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Ohio State-Northwestern preview: Can the Wildcats break down the Buckeyes' defense?

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Can Northwestern finally beat Ohio State?

Caylor Arnold-USA TODAY Sports

Northwestern hosts Ohio State Wednesday night at Welsh-Ryan Arena in what could be an early January bubble showdown. Both teams have the résumés of fringe NCAA Tournament contenders, but will need big win in Big Ten play to put themselves in the conversation. Wednesday is an opportunity for the first of those.

Northwestern is coming off its first conference loss, a not particularly close contest at home against Maryland, while Ohio State has won its previous six contests, including an impressive victory over then-No. 4 Kentucky at the Barclays Center in Brooklyn.

Ohio State has won 10 straight against Northwestern dating back to 2009, despite some close calls. Last year, the Wildcats outplayed the Buckeyes for significant portions of their game at Welsh-Ryan, but D'Angelo Russell beat NU single-handedly with 33 points, 7 rebounds, 6 assists and 0 turnovers.

However, this could be the year Northwestern ends that streak. Ohio State is weaker than usual, while Northwestern is on the rise, although the injuries to would-be sophomore Vic Law and Romanian center Alex Olah sting particularly strong at the moment. Law is out for the season, but Olah's injury is a recent development. He will miss his fourth straight game Wednesday with a foot injury. Chris Collins will need to find the right balance between freshman Dererk Pardon and graduate transfer Joey van Zegeren at the center spot in Olah's absence.

Ohio State is a balanced team. Three players average double figures in points per game, while only two regulars average less than five points per game. In the team's stunning victory over Kentucky, all eight Buckeyes who played scored between 6 and 14 points. When the Buckeyes are sharing the ball, their offense can be effective. When it isn't, it looks more like the offense that scored under one point per possession against Mercer, Northern Illinois, Memphis and Texas-Arlington.

Ohio State's best player is probably forward Marc Loving, a Toledo, Ohio native, who is coming off a career-high 27 points in OSU's win Sunday over Illinois. The junior has seen his minutes and stats steadily increase in his three seasons on campus and this year, he leads the team in scoring at 15.2 ppg. Loving is a long, 6-foot-7 wing player who leads the team in three-point attempts.

KenPom predicts a close Northwestern victory, 67-63 and has the Wildcats pegged slightly higher than the Buckeyes overall, ranking Northwestern 50th while Ohio State checks in at 54th. Let's examine three keys that could bring victory to the Wildcats tomorrow night.

Northwestern's bigs

Olah will remain out, Collins said Tuesday, and there is still no timetable for his return. Olah's injury threw down the gauntlet to Northwestern's bigs, and while fifth-year senior Joey van Zegeren has played well, Collins knew they were going to be short on bigs until Olah returned. Enter freshman Dererk Pardon. After redshirting for the first 11 games, Olah's injury forced Collins to remove Pardon's redshirt, and Pardon responded in a big way, going for 28 points and 12 rebounds in his first Big Ten game. While that stat line may be an anomaly — his career high in high school was 22, after all — Pardon can certainly play and Collins has been impressed with his young freshman.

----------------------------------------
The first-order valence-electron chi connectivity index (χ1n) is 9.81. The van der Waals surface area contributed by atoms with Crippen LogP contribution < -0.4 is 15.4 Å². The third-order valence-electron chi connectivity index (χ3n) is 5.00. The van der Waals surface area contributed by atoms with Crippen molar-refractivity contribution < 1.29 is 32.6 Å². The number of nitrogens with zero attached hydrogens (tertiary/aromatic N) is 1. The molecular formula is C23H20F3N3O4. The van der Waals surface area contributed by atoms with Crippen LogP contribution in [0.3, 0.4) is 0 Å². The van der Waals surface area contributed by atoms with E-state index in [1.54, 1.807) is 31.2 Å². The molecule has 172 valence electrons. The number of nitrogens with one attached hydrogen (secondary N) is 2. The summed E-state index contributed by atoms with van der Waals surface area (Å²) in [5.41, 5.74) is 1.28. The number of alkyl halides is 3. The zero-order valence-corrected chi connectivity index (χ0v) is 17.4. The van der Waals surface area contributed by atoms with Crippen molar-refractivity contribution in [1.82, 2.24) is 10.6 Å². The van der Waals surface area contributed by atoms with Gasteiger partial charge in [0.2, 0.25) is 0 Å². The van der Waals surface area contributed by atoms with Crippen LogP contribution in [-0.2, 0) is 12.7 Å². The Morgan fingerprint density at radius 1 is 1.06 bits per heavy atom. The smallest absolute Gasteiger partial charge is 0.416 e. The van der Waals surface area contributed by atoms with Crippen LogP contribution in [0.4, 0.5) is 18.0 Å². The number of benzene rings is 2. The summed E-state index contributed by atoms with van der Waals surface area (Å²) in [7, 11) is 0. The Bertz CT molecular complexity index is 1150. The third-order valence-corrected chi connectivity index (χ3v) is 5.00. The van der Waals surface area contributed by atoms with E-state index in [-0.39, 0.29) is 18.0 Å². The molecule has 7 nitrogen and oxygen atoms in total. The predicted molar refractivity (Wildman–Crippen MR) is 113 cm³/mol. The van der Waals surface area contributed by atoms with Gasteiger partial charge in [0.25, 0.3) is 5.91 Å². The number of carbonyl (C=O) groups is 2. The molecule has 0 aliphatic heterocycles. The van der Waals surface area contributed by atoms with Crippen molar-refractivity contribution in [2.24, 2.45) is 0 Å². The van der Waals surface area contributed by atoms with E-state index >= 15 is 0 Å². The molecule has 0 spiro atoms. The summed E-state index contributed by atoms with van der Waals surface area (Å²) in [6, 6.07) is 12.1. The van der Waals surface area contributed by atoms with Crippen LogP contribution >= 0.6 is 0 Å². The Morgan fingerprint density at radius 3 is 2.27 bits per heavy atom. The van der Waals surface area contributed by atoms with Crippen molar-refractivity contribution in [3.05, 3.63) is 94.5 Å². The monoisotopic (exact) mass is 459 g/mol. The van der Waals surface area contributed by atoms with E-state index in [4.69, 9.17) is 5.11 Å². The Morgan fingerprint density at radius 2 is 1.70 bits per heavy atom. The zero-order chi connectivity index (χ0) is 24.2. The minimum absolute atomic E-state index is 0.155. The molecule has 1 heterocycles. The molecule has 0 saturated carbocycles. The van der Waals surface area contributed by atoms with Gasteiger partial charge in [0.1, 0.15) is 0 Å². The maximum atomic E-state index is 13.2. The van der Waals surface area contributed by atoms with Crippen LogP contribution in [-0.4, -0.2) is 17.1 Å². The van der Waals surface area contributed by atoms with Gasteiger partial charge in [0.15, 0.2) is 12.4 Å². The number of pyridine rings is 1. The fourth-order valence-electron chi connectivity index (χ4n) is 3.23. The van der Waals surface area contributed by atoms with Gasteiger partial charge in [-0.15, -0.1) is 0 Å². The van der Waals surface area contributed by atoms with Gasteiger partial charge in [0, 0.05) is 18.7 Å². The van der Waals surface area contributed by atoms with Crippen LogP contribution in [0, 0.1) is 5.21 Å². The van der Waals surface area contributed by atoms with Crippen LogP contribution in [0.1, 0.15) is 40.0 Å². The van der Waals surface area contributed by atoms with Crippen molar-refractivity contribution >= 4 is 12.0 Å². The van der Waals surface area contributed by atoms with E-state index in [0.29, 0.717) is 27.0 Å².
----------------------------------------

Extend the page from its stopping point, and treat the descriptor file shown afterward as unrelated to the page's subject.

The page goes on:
"I've been really pleased with how he is playing," Collins said Tuesday. "I thought he played a really good game against Maryland, he was really active. He is battling really big guys down there [in conference play]."

Against Maryland, van Zegeren and Pardon combined for 16 points, and Collins said he would be thrilled to get that kind of production from the center position on a nightly basis. While Ohio State is a young team, it has decent size with 6-foot-10 Daniel Giddens and 6-foot-11 Trevor Thompson manning the center position. The Buckeyes rank second in the Big Ten as a team with 6.2 blocked shots per game, while freshman Daniel Gibbons is third in the conference with 2.3 blocks per game. Their block percentage of 16.0 ranks eight nationally. For Northwestern to have a chance, van Zegeren and Pardon will have to play big and hold their own on the glass on both ends of the floor.

Northwestern's offense vs. Ohio State's defense

These two programs differ stylistically. Northwestern has a strong offense, ranking 33rd in the nation in adjusted offensive efficiency, according to KenPom, while their defense drags behind, grading out as slightly above-average with an adjusted defensive efficiency ranking 121st in the country.

On the other hand, Ohio State's defense ranks 33rd in the nation in adjusted efficiency, but its offense is closer to average at 117th.

The matchup between NU's offense and Ohio State's defense is thus the interesting one. It's often said that good offense beats good defense, but Northwestern's offense was really bothered by Maryland's length on Saturday, and Ohio State, to a lesser degree, poses a similar challenge. Like Maryland did, the Buckeyes will likely try to suffocate Northwestern's shooters and force the Wildcats to beat them with two-pointers. Without Olah, the onus may fall on Tre Demps, who NU desperately needs to snap out of his slump. His true shooting percentage has regressed to freshman-year levels, and he's shooting just 32 percent from three-point range on the season. He was 4-16 from the field against Maryland. If Demps can complement McIntosh's scoring, Northwestern could win this matchup, and win the game. If he can't, Northwestern could be in trouble.